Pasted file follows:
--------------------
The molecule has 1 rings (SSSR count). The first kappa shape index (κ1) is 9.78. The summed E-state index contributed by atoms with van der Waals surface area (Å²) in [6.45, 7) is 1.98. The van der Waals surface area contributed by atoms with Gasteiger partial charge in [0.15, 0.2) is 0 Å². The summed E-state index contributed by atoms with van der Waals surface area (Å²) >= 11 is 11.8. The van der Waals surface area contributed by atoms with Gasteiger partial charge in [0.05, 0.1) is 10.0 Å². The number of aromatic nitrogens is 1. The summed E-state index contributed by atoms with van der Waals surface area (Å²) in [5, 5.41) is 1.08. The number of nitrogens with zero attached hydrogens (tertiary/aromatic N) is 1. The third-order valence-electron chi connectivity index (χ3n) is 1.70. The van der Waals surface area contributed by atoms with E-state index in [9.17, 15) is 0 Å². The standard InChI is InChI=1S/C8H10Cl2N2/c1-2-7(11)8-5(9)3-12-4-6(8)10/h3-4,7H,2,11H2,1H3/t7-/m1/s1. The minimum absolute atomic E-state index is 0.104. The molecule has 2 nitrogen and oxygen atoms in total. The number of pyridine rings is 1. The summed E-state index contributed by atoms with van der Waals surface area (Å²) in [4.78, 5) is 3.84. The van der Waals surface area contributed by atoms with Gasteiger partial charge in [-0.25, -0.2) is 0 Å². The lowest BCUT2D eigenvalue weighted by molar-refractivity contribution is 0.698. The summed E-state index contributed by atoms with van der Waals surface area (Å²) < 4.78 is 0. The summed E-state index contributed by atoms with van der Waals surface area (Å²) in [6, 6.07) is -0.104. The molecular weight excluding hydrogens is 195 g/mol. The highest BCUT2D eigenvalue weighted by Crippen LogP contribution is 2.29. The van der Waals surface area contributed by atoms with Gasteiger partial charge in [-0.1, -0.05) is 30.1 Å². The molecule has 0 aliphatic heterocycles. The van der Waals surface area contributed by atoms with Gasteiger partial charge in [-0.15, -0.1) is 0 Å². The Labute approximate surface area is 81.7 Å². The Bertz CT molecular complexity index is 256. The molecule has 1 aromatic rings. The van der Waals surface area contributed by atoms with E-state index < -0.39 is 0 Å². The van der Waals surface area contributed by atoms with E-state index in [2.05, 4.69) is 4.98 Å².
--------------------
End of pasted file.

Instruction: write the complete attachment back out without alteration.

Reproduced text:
The molecule has 1 rings (SSSR count). The first kappa shape index (κ1) is 9.78. The summed E-state index contributed by atoms with van der Waals surface area (Å²) in [6.45, 7) is 1.98. The van der Waals surface area contributed by atoms with Gasteiger partial charge in [0.15, 0.2) is 0 Å². The summed E-state index contributed by atoms with van der Waals surface area (Å²) >= 11 is 11.8. The van der Waals surface area contributed by atoms with Gasteiger partial charge in [0.05, 0.1) is 10.0 Å². The number of aromatic nitrogens is 1. The summed E-state index contributed by atoms with van der Waals surface area (Å²) in [5, 5.41) is 1.08. The number of nitrogens with zero attached hydrogens (tertiary/aromatic N) is 1. The third-order valence-electron chi connectivity index (χ3n) is 1.70. The van der Waals surface area contributed by atoms with E-state index in [9.17, 15) is 0 Å². The standard InChI is InChI=1S/C8H10Cl2N2/c1-2-7(11)8-5(9)3-12-4-6(8)10/h3-4,7H,2,11H2,1H3/t7-/m1/s1. The minimum absolute atomic E-state index is 0.104. The molecule has 2 nitrogen and oxygen atoms in total. The number of pyridine rings is 1. The summed E-state index contributed by atoms with van der Waals surface area (Å²) in [4.78, 5) is 3.84. The van der Waals surface area contributed by atoms with Gasteiger partial charge in [-0.25, -0.2) is 0 Å². The lowest BCUT2D eigenvalue weighted by molar-refractivity contribution is 0.698. The summed E-state index contributed by atoms with van der Waals surface area (Å²) < 4.78 is 0. The summed E-state index contributed by atoms with van der Waals surface area (Å²) in [6, 6.07) is -0.104. The molecular weight excluding hydrogens is 195 g/mol. The highest BCUT2D eigenvalue weighted by Crippen LogP contribution is 2.29. The van der Waals surface area contributed by atoms with Gasteiger partial charge in [-0.1, -0.05) is 30.1 Å². The molecule has 0 aliphatic heterocycles. The van der Waals surface area contributed by atoms with Gasteiger partial charge in [-0.15, -0.1) is 0 Å². The Labute approximate surface area is 81.7 Å². The Bertz CT molecular complexity index is 256. The molecule has 1 aromatic rings. The van der Waals surface area contributed by atoms with E-state index < -0.39 is 0 Å². The van der Waals surface area contributed by atoms with E-state index in [2.05, 4.69) is 4.98 Å².